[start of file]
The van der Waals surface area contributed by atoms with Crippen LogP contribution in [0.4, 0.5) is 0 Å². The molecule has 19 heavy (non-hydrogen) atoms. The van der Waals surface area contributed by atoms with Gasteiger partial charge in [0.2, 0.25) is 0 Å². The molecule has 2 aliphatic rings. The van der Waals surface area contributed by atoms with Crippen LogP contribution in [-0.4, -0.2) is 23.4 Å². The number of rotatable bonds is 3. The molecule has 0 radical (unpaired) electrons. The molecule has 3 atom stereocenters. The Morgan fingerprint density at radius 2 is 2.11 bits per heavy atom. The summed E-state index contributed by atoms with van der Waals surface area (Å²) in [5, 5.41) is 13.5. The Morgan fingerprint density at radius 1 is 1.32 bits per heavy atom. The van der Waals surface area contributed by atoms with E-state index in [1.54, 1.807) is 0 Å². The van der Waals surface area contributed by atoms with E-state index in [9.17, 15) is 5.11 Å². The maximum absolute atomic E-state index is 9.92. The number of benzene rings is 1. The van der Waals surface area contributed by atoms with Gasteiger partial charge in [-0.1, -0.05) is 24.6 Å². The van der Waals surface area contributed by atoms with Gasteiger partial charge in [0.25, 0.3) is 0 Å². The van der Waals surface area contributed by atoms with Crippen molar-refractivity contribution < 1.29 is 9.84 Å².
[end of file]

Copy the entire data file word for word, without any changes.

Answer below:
The van der Waals surface area contributed by atoms with Crippen LogP contribution in [0.4, 0.5) is 0 Å². The molecule has 19 heavy (non-hydrogen) atoms. The van der Waals surface area contributed by atoms with Gasteiger partial charge in [0.2, 0.25) is 0 Å². The molecule has 2 aliphatic rings. The van der Waals surface area contributed by atoms with Crippen LogP contribution in [-0.4, -0.2) is 23.4 Å². The number of rotatable bonds is 3. The molecule has 0 radical (unpaired) electrons. The molecule has 3 atom stereocenters. The Morgan fingerprint density at radius 2 is 2.11 bits per heavy atom. The summed E-state index contributed by atoms with van der Waals surface area (Å²) in [5, 5.41) is 13.5. The Morgan fingerprint density at radius 1 is 1.32 bits per heavy atom. The van der Waals surface area contributed by atoms with E-state index in [1.54, 1.807) is 0 Å². The van der Waals surface area contributed by atoms with E-state index in [9.17, 15) is 5.11 Å². The maximum absolute atomic E-state index is 9.92. The number of benzene rings is 1. The van der Waals surface area contributed by atoms with Gasteiger partial charge in [-0.1, -0.05) is 24.6 Å². The van der Waals surface area contributed by atoms with Gasteiger partial charge in [0.25, 0.3) is 0 Å². The van der Waals surface area contributed by atoms with Crippen molar-refractivity contribution < 1.29 is 9.84 Å².